By Angela Baker
Over the past five years, iOS has become the top mobile app development platform.
The reason is pretty obvious: most of us use iPhones and iPads, so many developers have chosen to work on apps for them. The popularity of iOS is pretty strong, too, as Apple sold an impressive 40.8 million iPhones in 2019.
Are you looking to develop an iOS mobile app, too? Okay, then chances are Google and/or your programmers friends have recommended a couple of options. For example, one of them must be Swift, the language developed and maintained by Apple itself
It’s good advice. Swift is great for building high-performing apps for all iOS devices, and, since its release in 2014, it became a preferred choice for the majority of programmers working in iOS app development.
Still, it’s not the only iOS app development language out there. Would you like to explore all options available to you? Check out this list.
With this open-source, simple, safe, flexible, and object-oriented programming language, you can build native iOS apps. This became possible after the introduction of Xamarin, a complete iOS SDK for building mobile apps with C#, connect to macOS host, and even deploy apps with a remote iOS simulator for Windows.
Xamarin uses the same UI controls as in Objective-C (a programming language that Apple replaced with Swift, more on that later), but introduces the flexibility of a more updated language. It gives .NET developers access to iOS to create user interfaces to build fully native apps using C# and F#.
The heart of Xamarin is Forms, a cross-platform UI library that has everything you need to build iOS apps, including cross-platform navigation, messaging center, animation APIs, and other features to make views and layout look and behave naturally.
As mentioned in the intro, Swift is the preferred programming language by most iOS developers out there.
Since its introduction 6 years ago, it has been enjoying immense popularity from both developers and huge corporations. In fact, Google caused a lot of stir a few years ago when the company announced that it was trying to take Swift and make it into its own version.
Getting attention like that from Google is definitely a sign that this language is something special.
So what makes Swift so special?
Anyone who has experience working with this language will tell you about these advantages:
It’s fairly easy to learn (especially for those who has experience developing iOS apps)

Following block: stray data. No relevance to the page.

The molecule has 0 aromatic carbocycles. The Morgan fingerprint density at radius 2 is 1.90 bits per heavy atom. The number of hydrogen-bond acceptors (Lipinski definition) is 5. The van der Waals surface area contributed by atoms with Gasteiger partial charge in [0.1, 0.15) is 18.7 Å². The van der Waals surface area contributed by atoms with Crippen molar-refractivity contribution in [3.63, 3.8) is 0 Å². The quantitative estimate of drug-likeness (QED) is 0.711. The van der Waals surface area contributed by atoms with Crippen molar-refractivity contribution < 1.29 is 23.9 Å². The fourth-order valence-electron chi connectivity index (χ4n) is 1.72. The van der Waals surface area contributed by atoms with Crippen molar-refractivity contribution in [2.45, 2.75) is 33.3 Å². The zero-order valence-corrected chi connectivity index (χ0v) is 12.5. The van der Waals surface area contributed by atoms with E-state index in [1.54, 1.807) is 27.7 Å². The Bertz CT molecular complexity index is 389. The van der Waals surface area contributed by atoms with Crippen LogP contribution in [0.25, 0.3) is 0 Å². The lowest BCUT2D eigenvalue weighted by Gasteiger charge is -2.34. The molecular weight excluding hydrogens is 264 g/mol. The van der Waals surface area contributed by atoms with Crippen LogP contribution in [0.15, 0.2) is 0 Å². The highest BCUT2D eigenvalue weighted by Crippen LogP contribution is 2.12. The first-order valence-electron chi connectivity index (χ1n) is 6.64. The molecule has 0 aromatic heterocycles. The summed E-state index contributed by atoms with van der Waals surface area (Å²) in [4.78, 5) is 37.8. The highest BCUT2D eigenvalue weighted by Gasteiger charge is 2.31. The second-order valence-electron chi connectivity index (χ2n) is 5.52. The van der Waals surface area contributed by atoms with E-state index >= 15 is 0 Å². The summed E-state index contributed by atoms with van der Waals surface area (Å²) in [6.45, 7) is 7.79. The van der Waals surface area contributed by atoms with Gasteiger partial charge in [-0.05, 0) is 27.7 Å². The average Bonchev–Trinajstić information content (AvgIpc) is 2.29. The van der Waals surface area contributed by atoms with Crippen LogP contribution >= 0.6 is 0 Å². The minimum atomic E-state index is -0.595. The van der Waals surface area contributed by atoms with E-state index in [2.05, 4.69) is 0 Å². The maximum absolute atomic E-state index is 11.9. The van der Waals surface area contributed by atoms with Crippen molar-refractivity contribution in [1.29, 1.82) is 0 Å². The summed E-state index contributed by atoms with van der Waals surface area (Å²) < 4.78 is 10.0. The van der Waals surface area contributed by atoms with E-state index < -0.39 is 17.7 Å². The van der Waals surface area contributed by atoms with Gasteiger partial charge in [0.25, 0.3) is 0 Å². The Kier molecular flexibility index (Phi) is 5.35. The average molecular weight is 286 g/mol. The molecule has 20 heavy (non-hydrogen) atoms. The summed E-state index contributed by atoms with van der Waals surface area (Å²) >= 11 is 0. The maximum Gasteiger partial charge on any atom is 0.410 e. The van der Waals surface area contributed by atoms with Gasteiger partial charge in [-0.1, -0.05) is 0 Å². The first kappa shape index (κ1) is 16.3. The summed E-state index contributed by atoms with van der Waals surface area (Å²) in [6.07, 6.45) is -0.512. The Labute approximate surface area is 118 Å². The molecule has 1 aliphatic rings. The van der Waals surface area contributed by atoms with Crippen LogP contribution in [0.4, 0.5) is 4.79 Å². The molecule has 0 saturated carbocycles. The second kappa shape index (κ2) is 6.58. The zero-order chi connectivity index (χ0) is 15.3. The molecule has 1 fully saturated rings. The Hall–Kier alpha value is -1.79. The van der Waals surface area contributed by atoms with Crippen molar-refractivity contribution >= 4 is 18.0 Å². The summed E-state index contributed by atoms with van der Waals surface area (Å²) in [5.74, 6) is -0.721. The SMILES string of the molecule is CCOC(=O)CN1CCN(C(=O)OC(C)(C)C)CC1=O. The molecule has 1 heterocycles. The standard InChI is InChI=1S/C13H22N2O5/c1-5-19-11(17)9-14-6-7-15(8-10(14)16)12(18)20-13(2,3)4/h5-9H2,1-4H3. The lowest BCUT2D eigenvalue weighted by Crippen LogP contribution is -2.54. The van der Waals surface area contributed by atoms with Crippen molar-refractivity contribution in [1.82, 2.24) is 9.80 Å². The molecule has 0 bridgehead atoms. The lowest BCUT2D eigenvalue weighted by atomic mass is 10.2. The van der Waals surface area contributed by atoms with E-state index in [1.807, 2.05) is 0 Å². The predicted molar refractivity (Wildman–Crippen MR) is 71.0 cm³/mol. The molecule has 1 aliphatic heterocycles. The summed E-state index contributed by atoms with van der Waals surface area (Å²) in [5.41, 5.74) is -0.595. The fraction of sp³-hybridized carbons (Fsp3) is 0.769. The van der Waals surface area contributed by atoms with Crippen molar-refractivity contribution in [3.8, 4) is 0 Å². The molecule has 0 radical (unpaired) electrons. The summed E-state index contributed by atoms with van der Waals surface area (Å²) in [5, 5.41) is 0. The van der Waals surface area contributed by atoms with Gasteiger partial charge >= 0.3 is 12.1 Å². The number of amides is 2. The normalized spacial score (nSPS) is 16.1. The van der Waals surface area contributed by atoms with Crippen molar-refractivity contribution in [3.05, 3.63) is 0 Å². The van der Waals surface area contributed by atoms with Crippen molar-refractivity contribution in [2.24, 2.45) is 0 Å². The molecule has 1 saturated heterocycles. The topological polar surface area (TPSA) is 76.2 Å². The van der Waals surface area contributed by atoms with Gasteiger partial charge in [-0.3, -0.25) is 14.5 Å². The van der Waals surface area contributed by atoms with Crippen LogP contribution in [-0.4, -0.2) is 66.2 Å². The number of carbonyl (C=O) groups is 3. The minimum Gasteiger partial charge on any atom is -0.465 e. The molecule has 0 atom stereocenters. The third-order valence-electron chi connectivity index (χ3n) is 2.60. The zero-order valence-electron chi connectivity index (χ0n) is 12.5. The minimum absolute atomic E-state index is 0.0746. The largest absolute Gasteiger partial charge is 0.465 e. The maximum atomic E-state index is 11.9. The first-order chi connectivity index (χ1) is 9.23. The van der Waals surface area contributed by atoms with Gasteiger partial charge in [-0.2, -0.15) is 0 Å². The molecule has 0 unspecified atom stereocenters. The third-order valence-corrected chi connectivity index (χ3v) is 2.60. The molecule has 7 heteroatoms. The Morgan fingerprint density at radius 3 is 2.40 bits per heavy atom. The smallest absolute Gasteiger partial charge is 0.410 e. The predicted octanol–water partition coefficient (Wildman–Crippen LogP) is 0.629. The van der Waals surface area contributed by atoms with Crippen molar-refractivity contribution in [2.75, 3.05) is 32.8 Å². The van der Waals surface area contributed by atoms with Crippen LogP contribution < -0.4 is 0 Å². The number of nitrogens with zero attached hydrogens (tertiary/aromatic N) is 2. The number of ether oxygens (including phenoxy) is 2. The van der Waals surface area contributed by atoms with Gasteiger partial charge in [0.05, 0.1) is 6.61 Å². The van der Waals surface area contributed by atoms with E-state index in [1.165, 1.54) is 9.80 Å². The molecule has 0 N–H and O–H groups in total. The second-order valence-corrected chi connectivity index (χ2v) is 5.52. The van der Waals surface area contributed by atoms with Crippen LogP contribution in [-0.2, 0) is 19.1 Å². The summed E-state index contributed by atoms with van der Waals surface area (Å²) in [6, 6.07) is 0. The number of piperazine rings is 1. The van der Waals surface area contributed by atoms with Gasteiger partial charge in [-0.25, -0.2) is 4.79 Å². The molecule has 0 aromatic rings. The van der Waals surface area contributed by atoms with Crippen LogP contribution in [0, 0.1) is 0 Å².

It’s functional and supports higher-order functions (flatMap, reduce, map, filter, etc.)
Supports custom argument labels in functions (makes the code more concise and easier to read)
The Swift compiler makes it possible to shorten the code, as it infers types for constants
It’s the fastest language in its performance (works almost 4 times faster than Python)
Easy documentation. Seriously, if you read Swift documentation, you’ll notice that it reads kinda like a book, much easier thanks to simple English
Works well with Linux
Supports dynamic libraries
Has the most uncomplicated syntax, which makes it easy to work with.
Also, don’t forget that it’s the iOS-native language, so you’ll have no issues with taking advantage of all UX principles and integrating your app into the design of the operating system.
Apps built with Swift: Airbnb, CNN, Candy Crush (+40 percent of all apps in the App Store)
Even though iOS app development isn’t Python’s strongest suit (it wasn’t originally designed to enable this), it still is another option you should consider. To help you with using this language for writing apps, you should definitely use tools like Kivy and BeeWare. Those are open-source Python libraries for simpler app development that run on iOS, which means you can write your apps there using native interfaces.
Clearly, there are many Python enthusiasts who’d like to explore the advantages of this high-level, open-source language.
“A major advantage of using developing environments like Kivy and Beeware is that they allow releasing apps on multiple platforms,” says Ahmed Iwobi, an iOS developer lead at TrustMyPaper and Studicus. “This means that you don’t need to rewrite your application in other languages in case you want to make the app available on desktop or Android.”